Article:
It turns out that decent public servants are hard to come by when you've nearly run a city into bankruptcy through six-figure pay for do-nothing public employees and the (literal) plunder of millions from the public. That's the case in the city of Bell anyway.
Per today's Los Angeles Times:When Bell's all-new five-member City Council was sworn in four months ago, the members vowed a complete overhaul of the city: New leadership. New start.But the council is having little luck.After a monthlong search, officials have not received a single application from a candidate to lead the city.
Besides city manager, other top leadership positions also remain vacant, including police chief and planning director. For months, Bell could not find an accounting firm that was willing to audits its books until the state controller stepped in and encouraged a firm to do the work.Schadenfreude for Bell's more rapacious members of the public sector aside, this is one more indignity for the city's more than 35,000 citizens, who have gone from having bad leadership to none in some cases.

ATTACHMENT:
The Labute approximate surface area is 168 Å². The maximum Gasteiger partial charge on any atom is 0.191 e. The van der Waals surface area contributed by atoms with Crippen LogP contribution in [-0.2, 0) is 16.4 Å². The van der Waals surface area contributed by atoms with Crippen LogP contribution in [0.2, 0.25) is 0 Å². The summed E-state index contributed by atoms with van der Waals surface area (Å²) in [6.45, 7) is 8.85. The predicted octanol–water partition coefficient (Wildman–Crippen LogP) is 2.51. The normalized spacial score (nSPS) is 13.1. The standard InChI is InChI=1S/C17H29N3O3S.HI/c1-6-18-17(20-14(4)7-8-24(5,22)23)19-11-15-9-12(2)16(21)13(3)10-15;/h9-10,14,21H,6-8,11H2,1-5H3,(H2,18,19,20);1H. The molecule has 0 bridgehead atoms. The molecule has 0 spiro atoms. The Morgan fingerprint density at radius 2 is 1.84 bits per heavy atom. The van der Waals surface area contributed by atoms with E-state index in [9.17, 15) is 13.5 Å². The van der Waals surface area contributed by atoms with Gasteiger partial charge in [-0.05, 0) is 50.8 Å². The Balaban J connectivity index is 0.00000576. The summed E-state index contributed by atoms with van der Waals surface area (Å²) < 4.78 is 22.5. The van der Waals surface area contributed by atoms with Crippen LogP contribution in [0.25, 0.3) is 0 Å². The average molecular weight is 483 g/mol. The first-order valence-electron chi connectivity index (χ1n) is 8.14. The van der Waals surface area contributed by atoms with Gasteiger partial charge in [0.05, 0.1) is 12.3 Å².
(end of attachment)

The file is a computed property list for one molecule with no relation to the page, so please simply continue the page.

Council members have discovered that Bell's reputation is its biggest problem.
There is an ideal end game here; one in which Bell becomes a template for public-sector reform throughout California. If a handful of public-minded citizens with reformist temperaments take the reins, they have the opportunity to prove that no city in the Golden State is beyond salvation. The ideal candidates would have the courage to take on the city's established power centers and (ideally) the financial wherewithal to take the symbolically important step of assuming the positions at greatly reduced rates of pay. And if they could restore transparency and turn Bell from its current course (on the brink of bankruptcy), they could send an important message throughout the state: that there is, in this moment of crisis for the public sector, immense opportunity for reform.